In Gulick, an action for indemnity was held proper where it was foreseeable that a doctor might negligently treat the plaintiff's original injury causing further damage.Summary of this case from Langley v. Harris Corp.
Docket No. 25658.
Decided March 1, 1977.
Appeal from Wayne, Michael L. Stacey, J. Submitted December 7, 1976, at Detroit. (Docket No. 25658.) Decided March 1, 1977.
Complaint by Gary Gulick against Kentucky Fried Chicken Manufacturing Corporation and National Car Rental System seeking damages for personal injuries. Defendants filed a third party complaint against John A. Griz, M.D., seeking indemnification. Summary judgment for third party defendant. Defendants appeal. Reversed and remanded.
Vandeveer, Garzia, Tonkin, Kerr Heaphy, P.C. (by John J. Lynch), for defendants.
Sullivan, Ranger, Ward Bone, for third party defendant.
This is an appeal of an order granting a motion for summary judgment against appellant's third party claim for indemnity, as well as a denial of appellant's motion to amend the third party complaint to add a request for contribution.
On August 22, 1972, the plaintiff, while riding his motorcycle, was involved in a collision with an automobile driven by William C. Spilko. The automobile was owned by the appellant, National Car Rental System (hereinafter referred to as "National"), and leased to appellant, Kentucky Fried Chicken Manufacturing Corporation (hereinafter referred to as "Kentucky"). It was alleged that Mr. Spilko was an employee or agent of Kentucky and operated the automobile with its consent and knowledge.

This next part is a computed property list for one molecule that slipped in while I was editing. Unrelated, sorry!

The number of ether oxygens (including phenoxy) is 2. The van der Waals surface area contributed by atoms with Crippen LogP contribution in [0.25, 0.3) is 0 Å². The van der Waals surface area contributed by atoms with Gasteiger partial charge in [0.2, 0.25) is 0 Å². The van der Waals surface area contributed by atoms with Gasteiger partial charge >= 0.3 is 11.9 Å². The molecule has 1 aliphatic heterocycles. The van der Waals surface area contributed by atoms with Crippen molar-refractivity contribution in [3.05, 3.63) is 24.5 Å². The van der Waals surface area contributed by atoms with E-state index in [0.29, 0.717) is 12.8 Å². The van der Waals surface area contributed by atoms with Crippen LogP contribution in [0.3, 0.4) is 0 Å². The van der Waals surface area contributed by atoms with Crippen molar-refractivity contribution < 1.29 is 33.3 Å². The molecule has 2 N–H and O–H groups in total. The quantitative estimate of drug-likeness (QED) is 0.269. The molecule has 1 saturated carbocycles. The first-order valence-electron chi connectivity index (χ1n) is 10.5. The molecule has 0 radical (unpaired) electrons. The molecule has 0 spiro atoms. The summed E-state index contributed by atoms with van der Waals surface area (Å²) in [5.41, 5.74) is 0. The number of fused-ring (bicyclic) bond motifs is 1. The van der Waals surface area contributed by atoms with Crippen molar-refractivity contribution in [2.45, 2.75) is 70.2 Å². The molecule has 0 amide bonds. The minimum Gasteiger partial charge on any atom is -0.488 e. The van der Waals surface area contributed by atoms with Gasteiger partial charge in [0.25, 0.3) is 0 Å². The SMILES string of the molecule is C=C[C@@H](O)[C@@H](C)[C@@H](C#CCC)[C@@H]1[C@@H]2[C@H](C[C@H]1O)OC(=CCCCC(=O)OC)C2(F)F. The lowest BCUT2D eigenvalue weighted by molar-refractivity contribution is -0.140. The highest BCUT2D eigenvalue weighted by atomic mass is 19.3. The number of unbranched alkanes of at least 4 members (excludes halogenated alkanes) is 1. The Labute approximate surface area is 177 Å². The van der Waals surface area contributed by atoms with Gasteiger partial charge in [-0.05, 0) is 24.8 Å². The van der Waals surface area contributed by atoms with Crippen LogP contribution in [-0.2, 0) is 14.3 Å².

A lawsuit was commenced by the plaintiff against National and Kentucky. The action sought damages for the injuries suffered by the plaintiff, which included a broken leg.
The plaintiff was treated for his broken leg by appellee, Dr. John A. Griz. On January 18, 1973, the appellee indicated to the plaintiff that he could return to normal activity in one month. While snow skiing on February 24, 1973, the plaintiff refractured his leg at the same location as the original injury. This resulted in further injury and complications to the plaintiff.
The appellants filed a motion to add the appellee as a third party defendant. The appellants claimed they were entitled to indemnity from the appellee for any malpractice that proximately caused the refracture, and for which the appellants faced potential liability in damages. The motion was granted. Appellee responded by moving for summary judgment for failure to state a claim, GCR 1963, 117.2(1), on the indemnity theory. Appellants then moved to amend their third party complaint to request contribution.
The trial judge granted appellee's motion for summary judgment and denied appellants' motion to amend, in effect dismissing the third party complaint. The court stated:
"[T]his Court does not feel it is the province of the trial Court to extend the law to the extent you desire it. In any event, this Court feels that it would be much too complicated for a jury to try and separate the elements here. I will grant the Motion for Summary Judgment and deny yours."
This appeal arises from the dismissal.
We are of the opinion that the trial court erred in granting appellee's motion for summary judgment. We recently set forth the principles of indemnity in Provencal v Parker, 66 Mich. App. 431, 435-436; 239 N.W.2d 623 (1976).